Basic Project Management for Weeding Government Documents Collections

Celina McDonald


For as long as academic libraries have participated in the federal depository library program, there has been an inherent conflict between their academic and depository mandates. While state and public libraries are tasked with serving the greater public, academic libraries have an imperative to meet the specific needs of their institutions. As institutional priorities have evolved and new needs emerged, many academic depositories have come to face pressures of staffing and physical space that lead to the desire to downsize their physical government documents holdings in favor of digital surrogates. Because the government documents received through the federal depository library program are not the libraries’ property, withdrawing these materials is a time consuming, labor intensive, costly, and complicated undertaking.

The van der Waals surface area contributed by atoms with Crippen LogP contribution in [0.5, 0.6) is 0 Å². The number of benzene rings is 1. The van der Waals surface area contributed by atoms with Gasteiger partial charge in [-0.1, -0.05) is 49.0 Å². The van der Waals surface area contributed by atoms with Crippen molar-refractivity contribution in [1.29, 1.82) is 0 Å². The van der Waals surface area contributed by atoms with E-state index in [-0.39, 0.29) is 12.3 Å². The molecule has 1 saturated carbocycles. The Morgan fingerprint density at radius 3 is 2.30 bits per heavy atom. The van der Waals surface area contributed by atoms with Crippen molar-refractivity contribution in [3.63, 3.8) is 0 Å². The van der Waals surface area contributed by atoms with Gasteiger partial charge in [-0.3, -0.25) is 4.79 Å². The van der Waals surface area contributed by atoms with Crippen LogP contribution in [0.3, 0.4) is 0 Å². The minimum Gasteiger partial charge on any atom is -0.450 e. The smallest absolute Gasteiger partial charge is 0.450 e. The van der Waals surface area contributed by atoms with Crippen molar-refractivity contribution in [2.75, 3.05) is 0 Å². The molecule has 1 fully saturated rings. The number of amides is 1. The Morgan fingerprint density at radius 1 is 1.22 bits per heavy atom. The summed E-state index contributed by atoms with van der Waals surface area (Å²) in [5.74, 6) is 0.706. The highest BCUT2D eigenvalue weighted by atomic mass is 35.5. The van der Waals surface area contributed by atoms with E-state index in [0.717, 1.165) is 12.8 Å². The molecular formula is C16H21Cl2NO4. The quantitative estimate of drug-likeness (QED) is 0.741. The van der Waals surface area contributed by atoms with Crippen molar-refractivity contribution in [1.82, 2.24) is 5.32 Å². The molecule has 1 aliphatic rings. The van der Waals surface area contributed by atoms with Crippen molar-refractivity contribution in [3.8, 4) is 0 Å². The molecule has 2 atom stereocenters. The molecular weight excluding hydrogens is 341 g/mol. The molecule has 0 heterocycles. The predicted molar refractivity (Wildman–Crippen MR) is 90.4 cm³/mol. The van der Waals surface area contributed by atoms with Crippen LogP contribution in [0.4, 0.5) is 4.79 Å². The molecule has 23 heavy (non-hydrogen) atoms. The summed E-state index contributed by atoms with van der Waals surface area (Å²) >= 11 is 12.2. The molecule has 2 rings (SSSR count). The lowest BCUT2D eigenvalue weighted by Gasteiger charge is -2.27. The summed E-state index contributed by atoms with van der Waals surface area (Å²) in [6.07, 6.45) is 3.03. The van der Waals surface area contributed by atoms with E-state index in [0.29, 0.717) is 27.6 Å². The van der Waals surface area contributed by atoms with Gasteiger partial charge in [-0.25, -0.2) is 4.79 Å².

Full Text:



Federal Depository Library Program, “Weeding a Depository Collection,” (Washington, DC: Government Printing Office, October 15, 212),

“Our Mission,” University of Maryland Libraries, March 26, 2016,

“University of Maryland Campus Counts,” University of Maryland Office of Institutional Research, Planning, and Assessment, 2015,

Regional Depositories; Designation; Functions; Disposal of Publications, 44 U.S.C. § 1912 (1995).

“2002 Superseded List and Supplements,” August 29, 2016,

“Government Publications Authorized for Discard by Regional Depository Libraries,” August 29, 2016,



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